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How I Started as a Dominatrix in Los Angeles

I’d been flying in and out of Los Angeles since I was 18. I went to undergrad there and one opportunity after another kept leading me back; in 2017 it was an artist residency in Downtown LA’s Museum of Contemporary Art. I had already started working as a Dominatrix a few months prior in New York City and naturally, when I flew to LA that summer the first spot I looked for was a dungeon. I auditioned at Dominion, tried reaching out to Sanctuary Studios LAX, and even confusedly attempted contact with Justine Cross, owner of the independently run Dungeon East. At that point in my career I was just another “baby Domme”, fraught with imposter syndrome and constantly unsure of myself. I looked for mentors but kept running into gatekeepers; allowing old school, misinformed Mistress’s to shape how I looked, moved, and dominated. To tell you the truth I was intimidated, but I was too determined to give up. After a few weeks of dead ends and unanswered emails I finally found my luck, meeting and subsequently working for femdom legend, Isabella Sinclair.

After 3 years in femdom I’ve come to realize there is no real way to be a Dominatrix or a dominant female, you simply got it or you don’t. Isabella Sinclair was the first woman I met that genuinely exuded dominant energy. She was also the first Dominatrix I met that was actually successful—at that time Isabella had just opened her private dungeon, Ivy Manor, and was on her way to building her first fetish clothing store, a franchise of Dutch latex brand, Demask. I was in awe at how much she’d been able to achieve as a sex worker and I desperately desired to build a femdom empire of my own. The truth is, despite how our clients, fans, friends, or family members may pigeonhole us, a lot of Dominatrixes want to be taken seriously for their art. And yes, the work we do is art.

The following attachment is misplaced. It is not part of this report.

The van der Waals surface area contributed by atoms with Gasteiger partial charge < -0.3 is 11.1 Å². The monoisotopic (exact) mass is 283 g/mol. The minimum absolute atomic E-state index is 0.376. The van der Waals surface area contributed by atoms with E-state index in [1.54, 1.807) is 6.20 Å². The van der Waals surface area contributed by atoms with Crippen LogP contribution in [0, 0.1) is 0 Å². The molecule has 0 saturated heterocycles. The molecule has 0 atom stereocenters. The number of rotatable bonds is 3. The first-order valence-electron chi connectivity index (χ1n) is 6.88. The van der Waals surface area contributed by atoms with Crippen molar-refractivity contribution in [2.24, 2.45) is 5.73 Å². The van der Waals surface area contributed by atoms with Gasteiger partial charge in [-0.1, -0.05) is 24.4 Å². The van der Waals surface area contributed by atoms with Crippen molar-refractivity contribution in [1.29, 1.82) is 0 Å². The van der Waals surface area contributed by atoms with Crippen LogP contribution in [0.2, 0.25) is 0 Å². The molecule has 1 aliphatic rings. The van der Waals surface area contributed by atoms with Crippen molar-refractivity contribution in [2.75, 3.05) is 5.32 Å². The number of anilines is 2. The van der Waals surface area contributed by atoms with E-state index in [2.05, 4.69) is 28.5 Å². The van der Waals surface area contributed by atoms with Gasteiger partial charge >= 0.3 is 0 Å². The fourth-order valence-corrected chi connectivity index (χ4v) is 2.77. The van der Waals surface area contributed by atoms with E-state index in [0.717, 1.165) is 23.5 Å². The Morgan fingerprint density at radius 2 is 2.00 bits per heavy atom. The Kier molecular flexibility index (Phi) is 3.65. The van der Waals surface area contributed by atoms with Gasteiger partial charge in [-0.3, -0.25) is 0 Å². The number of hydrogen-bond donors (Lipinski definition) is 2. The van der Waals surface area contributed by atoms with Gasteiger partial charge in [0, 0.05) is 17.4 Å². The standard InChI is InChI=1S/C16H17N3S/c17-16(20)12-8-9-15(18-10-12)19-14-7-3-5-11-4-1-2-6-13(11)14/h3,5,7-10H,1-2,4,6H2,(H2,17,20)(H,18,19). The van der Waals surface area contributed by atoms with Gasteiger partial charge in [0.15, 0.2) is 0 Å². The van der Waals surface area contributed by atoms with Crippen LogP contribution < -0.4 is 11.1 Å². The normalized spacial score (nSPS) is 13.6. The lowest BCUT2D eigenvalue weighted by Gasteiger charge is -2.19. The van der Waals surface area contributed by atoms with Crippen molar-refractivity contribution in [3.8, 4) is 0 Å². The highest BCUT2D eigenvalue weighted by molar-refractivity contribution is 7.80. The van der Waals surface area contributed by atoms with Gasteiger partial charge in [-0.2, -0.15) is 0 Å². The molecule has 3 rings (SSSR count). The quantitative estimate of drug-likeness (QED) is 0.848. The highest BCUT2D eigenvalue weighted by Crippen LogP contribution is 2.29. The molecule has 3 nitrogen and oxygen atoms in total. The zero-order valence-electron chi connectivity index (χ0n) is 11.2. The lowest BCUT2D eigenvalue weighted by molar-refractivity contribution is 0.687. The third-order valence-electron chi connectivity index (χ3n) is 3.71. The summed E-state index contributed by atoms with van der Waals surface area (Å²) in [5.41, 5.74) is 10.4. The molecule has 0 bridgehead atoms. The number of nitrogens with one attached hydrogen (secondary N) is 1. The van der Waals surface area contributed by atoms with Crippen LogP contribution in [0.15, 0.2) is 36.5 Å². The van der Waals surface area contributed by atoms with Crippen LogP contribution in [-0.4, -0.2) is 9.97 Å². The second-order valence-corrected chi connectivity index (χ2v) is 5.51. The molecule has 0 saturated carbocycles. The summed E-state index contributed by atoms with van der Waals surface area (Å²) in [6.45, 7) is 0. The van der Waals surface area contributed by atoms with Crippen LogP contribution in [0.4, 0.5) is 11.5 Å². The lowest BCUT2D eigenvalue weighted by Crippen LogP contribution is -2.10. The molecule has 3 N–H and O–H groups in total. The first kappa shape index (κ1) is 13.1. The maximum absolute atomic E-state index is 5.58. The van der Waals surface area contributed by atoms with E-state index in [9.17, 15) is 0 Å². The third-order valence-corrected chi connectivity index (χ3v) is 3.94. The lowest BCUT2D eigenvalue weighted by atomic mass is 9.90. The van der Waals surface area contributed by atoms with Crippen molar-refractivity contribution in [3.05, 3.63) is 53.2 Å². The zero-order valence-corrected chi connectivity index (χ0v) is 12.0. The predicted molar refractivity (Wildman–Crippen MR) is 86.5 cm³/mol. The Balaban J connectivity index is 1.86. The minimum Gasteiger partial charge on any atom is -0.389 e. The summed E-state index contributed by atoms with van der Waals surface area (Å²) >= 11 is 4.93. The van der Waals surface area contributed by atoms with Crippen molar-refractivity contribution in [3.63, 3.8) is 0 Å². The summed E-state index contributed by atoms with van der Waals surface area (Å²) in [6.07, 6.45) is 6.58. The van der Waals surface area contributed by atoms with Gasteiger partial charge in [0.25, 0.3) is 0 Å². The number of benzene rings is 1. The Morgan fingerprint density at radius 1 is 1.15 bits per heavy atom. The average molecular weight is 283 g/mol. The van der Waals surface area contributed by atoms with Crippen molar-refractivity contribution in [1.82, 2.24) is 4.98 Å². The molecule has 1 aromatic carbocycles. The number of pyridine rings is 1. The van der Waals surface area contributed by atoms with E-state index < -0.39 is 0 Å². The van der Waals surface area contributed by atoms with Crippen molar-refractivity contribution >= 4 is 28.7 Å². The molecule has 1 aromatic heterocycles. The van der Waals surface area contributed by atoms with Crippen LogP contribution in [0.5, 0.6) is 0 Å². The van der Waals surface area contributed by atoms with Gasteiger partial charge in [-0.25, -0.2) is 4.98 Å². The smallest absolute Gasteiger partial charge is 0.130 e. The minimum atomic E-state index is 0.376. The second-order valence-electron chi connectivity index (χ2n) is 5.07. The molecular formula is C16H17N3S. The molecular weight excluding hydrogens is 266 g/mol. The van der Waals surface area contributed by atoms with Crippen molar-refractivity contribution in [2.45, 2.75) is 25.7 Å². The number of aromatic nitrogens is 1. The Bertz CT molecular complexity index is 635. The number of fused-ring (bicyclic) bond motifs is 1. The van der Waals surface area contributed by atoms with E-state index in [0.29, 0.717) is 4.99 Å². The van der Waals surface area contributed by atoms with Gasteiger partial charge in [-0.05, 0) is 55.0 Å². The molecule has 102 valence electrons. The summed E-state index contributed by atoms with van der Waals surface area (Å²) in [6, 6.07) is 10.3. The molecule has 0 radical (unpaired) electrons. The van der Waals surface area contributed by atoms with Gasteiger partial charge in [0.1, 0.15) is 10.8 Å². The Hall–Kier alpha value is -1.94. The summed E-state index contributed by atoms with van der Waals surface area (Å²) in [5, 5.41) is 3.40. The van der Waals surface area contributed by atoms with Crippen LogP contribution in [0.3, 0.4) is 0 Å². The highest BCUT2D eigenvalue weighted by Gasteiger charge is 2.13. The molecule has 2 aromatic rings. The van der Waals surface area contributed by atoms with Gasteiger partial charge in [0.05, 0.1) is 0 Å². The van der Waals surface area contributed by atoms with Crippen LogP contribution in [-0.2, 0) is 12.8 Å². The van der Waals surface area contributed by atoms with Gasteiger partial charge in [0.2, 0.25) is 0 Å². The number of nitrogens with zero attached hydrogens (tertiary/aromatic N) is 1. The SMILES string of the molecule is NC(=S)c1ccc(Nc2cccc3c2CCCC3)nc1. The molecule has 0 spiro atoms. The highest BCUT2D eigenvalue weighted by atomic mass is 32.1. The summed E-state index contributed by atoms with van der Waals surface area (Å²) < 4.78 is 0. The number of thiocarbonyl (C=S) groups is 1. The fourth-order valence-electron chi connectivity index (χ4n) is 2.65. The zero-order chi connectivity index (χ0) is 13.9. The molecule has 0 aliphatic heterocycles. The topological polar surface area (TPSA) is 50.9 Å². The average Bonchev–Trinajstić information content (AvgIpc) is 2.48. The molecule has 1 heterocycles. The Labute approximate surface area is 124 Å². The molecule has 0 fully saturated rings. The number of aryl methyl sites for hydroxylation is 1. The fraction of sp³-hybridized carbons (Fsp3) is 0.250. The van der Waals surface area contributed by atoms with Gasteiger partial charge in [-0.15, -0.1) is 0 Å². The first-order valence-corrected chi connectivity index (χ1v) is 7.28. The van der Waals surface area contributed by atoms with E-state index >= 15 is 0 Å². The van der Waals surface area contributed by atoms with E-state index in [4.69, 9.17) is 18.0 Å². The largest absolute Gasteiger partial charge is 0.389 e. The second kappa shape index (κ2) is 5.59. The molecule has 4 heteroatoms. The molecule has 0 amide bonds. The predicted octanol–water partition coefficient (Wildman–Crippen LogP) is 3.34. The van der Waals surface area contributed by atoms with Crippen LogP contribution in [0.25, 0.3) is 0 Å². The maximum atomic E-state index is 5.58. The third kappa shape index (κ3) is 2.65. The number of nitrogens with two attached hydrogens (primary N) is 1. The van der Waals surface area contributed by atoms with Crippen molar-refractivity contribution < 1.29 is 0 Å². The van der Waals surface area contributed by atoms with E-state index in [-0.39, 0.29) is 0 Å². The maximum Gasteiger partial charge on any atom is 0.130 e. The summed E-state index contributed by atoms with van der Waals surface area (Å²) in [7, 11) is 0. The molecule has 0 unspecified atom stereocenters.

When I first met Isabella I was just “Mistress Tasha”. My hair was straight, I wore cheap fishnet pantyhose, and I regularly showed up for session in 7-inch stripper heels. Isabella gave me my last name, quickly informing me that, “LA is a first name, last name type of place so you better figure one out soon.” I told her “Black” not because I wanted to evoke color or mood, rather because I’d just left New York City’s Pandora’s Box where the only thing my managers knew how to pitch me as was ebony. I figured if I put my race in my name it would help potential clients find me better, since my blackness was the only thing they were interested in buying anyway. Whether it made any difference I’m not sure but my first 3 clients at Ivy Manor did, when asked, claim that they had come to see me because I was one of the few Black Dominatrixes in Los Angeles at the time. 

I’m still one of the few Black Dominatrixes in LA—the symptom of an industry composed of predominately white leadership, fraught with stereotypes used to sell porn. I’m aware of it, and by building a brand that highlights my elegance, artfulness, and sophistication I’ve successfully worked against it, becoming one of the highest paid Dominatrixes in the world. This is hardly a summarization of the immense effort that went into becoming the Mistress that I am today, but if you’re lucky, I may share more in Part 2 😉 

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